Archives : 2006 : April
By: Edward Martinovich, Attorney at Law and Jay Mykytiuk
One of the underlying principles of criminal punishment is that the wrongdoer should pay his or her debt to society. Serious crimes usually require that the offender pay with his freedom, i.e., imprisonment. Lesser offenses might be punished with fines or restitution paid to the victims. An accompanying principle is that, once paid, and offenders debt is forgiven, and the slate wiped clean. To that end, California, like most states, permits certain offenders to expunge their criminal records. However, while expungement has certain practical advantages, its current application in California falls short of freeing an individual from their past mistakes.
California Penal Code Section 1203.4 provides the most common expungement relief. Under this section, an individual granted relief is released from penalties and disabilities resulting from conviction in any case in which the person has successfully completed probation. The individual may, for some purposes, treat the arrest and all subsequent proceedings as though they never occurred. Technically, what occurs when an individual expunges his record is his conviction or guilty plea is set aside by a judge, a plea of not-guilty is entered, and the conviction is dismissed. The statute allows misdemeanor and felony convictions to be expunged if the defendant was only given a sentence of probation, rather than state imprisonment.
Despite what Section 1203.4 offers, an individual who successfully applies for an expungement order may be unpleasantly surprised to find how little relief they have been granted. That is because Californias expungement law is more notable for the relief it does not provide than for the relief it does. First, the record of an expunged conviction continues to be made available to law enforcement and the public. The expunged conviction continues to appear in both California and FBI criminal records. In addition, if convicted of a subsequent crime, the expunged conviction can be used to enhance any imposed sentence. Section 1203.4 also specifically provides that DUI convictions will be used to enhance subsequent DUI sentences. Finally, expungement does not restore the right to own or possess a firearm.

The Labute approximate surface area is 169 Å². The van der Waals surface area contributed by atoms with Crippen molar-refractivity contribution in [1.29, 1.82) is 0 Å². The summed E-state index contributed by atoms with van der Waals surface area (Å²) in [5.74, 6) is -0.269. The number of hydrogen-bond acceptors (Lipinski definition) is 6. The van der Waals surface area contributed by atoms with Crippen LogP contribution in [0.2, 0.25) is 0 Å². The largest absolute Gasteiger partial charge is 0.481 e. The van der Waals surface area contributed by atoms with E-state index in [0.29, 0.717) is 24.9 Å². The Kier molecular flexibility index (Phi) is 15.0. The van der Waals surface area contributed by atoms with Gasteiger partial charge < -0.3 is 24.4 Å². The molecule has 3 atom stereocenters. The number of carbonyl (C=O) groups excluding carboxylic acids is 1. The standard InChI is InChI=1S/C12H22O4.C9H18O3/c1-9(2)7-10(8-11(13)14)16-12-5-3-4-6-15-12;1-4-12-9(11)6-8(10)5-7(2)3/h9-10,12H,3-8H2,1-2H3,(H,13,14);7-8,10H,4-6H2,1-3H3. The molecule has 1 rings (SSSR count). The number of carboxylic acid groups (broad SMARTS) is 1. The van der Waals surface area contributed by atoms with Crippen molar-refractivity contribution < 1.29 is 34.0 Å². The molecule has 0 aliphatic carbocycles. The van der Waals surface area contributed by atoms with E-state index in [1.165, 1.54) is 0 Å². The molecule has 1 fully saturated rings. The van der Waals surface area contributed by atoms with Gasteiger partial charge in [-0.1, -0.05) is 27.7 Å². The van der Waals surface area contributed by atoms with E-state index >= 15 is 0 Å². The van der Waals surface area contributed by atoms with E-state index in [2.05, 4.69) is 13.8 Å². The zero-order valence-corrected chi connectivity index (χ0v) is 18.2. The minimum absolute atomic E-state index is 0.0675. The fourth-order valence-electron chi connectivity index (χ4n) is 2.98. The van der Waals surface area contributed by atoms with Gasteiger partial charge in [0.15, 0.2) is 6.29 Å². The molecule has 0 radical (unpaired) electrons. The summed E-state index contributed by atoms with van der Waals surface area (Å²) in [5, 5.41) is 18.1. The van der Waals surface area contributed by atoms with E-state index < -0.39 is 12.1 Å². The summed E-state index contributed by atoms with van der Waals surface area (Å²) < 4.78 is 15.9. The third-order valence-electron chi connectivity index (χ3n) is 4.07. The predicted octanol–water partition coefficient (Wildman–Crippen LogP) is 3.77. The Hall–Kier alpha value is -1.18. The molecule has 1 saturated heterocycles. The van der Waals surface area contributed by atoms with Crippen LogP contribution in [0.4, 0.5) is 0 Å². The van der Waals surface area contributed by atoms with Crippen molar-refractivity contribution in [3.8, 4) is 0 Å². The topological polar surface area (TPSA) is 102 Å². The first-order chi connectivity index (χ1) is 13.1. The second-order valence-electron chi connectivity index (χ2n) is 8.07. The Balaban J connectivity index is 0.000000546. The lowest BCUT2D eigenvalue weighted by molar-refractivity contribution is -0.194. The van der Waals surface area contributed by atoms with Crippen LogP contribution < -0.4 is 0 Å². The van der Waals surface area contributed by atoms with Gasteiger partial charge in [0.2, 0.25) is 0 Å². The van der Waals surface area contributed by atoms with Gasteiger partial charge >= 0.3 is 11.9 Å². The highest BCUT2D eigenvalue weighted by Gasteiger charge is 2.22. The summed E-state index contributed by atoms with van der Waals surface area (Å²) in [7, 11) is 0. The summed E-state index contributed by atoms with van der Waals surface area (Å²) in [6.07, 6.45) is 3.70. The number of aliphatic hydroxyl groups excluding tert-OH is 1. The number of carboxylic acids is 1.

Expungement of Record Doesn’t Mean All Is Forgotten
Even the most obvious practical advantage to having ones record expunged comes with a significant caveat. Although there is a difference of opinion in the legal community, the predominant view is that when asked on a job application whether one has been convicted of a crime, it is proper to answer no if the only crime on your record has been expunged. But dont be fooled: although the individual may treat the expunged incident as having never occurred, the state of California has a much longer memory. Since expunging a criminal conviction does not actually erase or seal the record of the crime, any potential employer who chooses to conduct a background check can easily find the court case file and evidence of the expunged conviction. Because of this, many job seekers with expunged records will feel compelled to disclose the conviction up front, and take their chances.
In many instances an expungement does not even permit the individual to deny the existence of the conviction. When applying for public office, peace officer position, or any state license, an individual with an expunged conviction is required to report that conviction on the application. This means that even an expunged conviction may prevent someone from being considered for a real estate sales license, teaching credential, bus drivers license, or security guard certificate. Oddly, Section 1203.4 even requires that an expunged conviction be disclosed when contracting with the California Lottery.
Advantages of Expungement
Certainly, expungement is not without its advantages. Many employers do not bother to conduct criminal background checks, and answering no when asked about prior convictions may help an individual secure the position he seeks. And the psychological and emotional benefits of wiping away a past indiscretion cannot be measured. Nevertheless, many of the benefits offered by California expungement are illusory. Is a record really expunged if it can still be viewed by anyone with Internet access? Has an individual been released from the penalties and disabilities resulting from a conviction if they can be denied employment or a state license because of that conviction? Clearly, the answer is no.
One can assume that California, like most states that have enacted expungement laws, recognized the difficulty criminal offenders might face when wishing to obtain employment. Presumably, the purpose of section 1203.4 was to allow certain offenders to honestly deny that they have ever been convicted of a crime. However, without also providing a mechanism for concealing criminal records from the public, the legislature has created an expungement statute that has little effect. Worse, Section 1203.4s lack of a true expungement remedy allows society to continue collecting a debt that California criminal offenders have already paid.
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